Rangers second baseman Jurickson Profar is finally cleared to play defense after missing time with a shoulder injury, but now shortstop Elvis Andrus has been shut down with elbow problems for the second time this month.
Andrus will take at least a few games off and Jeff Wilson of the Fort Worth Star Telegram reports that he’ll be examined Friday by team doctors. For now Andrus insists it’s a minor injury, but the Rangers are obviously a little more worried about it.
If it proves to be a significant injury the Rangers could shift Profar to shortstop–which is where he played while coming up through the minors as an elite prospect–but there’s no obvious in-house option to take over at second base unless they really want to rush 20-year-old top prospect Rougned Odor to the big leagues.
Another option could be making a late run at unsigned free agent shortstop Stephen Drew, but it’s probably not worth speculating about that too much until there’s an official word on Andrus’ status. Texas traded longtime second baseman Ian Kinsler to Detroit in the Prince Fielder deal in large part because Andrus is signed long term and Profar was waiting in the wings.
It used to be that the top dog in a team’s baseball operations department was the general manager. That has changed over the past several years with some combination of title inflation, a genuine addition of supervisory layers and, on some level, employe poaching insurance leading to the top dog now being called, usually, a “president of baseball operations.”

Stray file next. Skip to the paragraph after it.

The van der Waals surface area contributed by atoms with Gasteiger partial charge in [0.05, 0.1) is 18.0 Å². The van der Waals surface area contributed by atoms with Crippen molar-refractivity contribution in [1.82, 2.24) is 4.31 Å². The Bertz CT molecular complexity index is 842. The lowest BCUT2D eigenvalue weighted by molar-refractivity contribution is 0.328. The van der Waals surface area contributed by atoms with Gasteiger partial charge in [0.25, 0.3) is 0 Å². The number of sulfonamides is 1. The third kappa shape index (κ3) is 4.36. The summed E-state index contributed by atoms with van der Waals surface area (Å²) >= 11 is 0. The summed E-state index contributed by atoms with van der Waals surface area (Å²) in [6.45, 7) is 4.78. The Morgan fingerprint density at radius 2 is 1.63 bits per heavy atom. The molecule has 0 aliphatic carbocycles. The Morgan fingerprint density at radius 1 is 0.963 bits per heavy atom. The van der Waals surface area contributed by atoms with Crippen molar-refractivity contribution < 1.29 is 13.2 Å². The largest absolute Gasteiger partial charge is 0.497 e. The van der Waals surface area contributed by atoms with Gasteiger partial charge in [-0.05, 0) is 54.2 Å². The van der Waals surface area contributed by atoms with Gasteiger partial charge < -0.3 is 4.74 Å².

Brewers’ general manager David Stearns is the latest to assume that tile, as the club just announced that he has been promoted to Milwaukee’s president of baseball operations. He has also received a contract extension of unknown length.
Not a big shock given how well the Brewers did in 2018, winning the NL Central title and playing in the NLCS. It’s also worth noting — with a nod to that “employee poaching insurance” item above — that Stearns has drawn some interest from other organizations. It’s thus not unfair to see the promotion is both a thanks for a job well done and a means of keeping other teams’ hands off of him, as employees are generally not given permission to interview for lateral moves, but are given permission to interview for promotions.
The Mudville Nine may have wanted to steal him from Milwaukee, but for Stearns to get a promotion from where he is now would require the creation of some other lofty title.